“We couldn’t.” I shook my head, but I couldn’t shake his gaze. His deep brown eyes looked at me so intently.

“Why not?” he asked, a whisper in the rain.

“We . . . we wouldn’t have anything to wear.” A silly excuse, even if it was true. Something about this man made my brain turn to pudding and I could not form a solid thought.

He smiled, a lovely smile filled with promises. “I could bring a gown for both of you tomorrow, if you’ll meet me here.”

“You would do that? But why?”

“Just consider me your fairy godmother.” He winked at me, and something started to spin and dance in my chest. He leaned down, his face so close to mine I could see each drop of rain as it ran down his skin. “You would look beautiful in red.”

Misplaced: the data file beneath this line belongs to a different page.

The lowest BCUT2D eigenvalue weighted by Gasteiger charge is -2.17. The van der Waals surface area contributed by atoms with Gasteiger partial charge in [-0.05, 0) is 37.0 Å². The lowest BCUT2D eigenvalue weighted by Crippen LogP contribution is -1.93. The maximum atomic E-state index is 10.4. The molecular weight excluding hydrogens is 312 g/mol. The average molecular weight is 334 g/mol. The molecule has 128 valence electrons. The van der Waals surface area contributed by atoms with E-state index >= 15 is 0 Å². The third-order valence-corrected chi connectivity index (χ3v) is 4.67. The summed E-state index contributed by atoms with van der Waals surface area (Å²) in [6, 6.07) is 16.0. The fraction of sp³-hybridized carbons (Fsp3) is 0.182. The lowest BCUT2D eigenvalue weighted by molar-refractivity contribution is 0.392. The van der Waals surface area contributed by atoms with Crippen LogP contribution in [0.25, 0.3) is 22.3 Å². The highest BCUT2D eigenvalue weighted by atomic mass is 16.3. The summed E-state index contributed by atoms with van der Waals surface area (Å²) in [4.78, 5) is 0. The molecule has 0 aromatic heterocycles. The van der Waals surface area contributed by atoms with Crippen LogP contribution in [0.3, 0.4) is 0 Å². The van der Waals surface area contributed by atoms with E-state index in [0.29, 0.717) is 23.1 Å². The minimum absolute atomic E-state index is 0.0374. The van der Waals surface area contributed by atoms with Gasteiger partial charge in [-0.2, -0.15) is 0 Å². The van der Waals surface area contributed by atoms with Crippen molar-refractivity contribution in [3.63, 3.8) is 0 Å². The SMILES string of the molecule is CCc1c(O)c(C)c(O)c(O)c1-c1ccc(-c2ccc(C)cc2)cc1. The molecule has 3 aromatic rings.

Perhaps I could be beautiful. I could go to the ball. Not to fall in love with a prince, I had no grand illusions, but I could go. I could dance and fit in with all the other beautiful women. And Ella, dear sweet Ella, would shine. She deserved to go. We deserved to go. And surely I could keep Ella safe.

So I agreed to meet him again the next day. And I told him where we lived. I told him when to come for us.


Ella squealed with delight when I told her about my conversation in the rain.

“Shh, you’ll wake Mother,” I warned, although part of me hoped she would. I was already beginning to regret what I’d done. What if something happened? If Mother caught us beforehand, I would get in tremendous trouble, but at least we would be safe.

“Oh Ingrid, it will be wonderful.”

I closed my eyes and pictured the knight, his brown eyes shining. Perhaps Ella was right.


As soon as I reached the village, I heard the news. Another girl had been found. The story was basically the same every time. A dark alley, a pale, lifeless body. Two wounds to the neck. The only details that changed were the girls themselves. This one blonde and poor, scraping to get by. That one brunette, a smart girl with a bright future. But each one was said to be beautiful.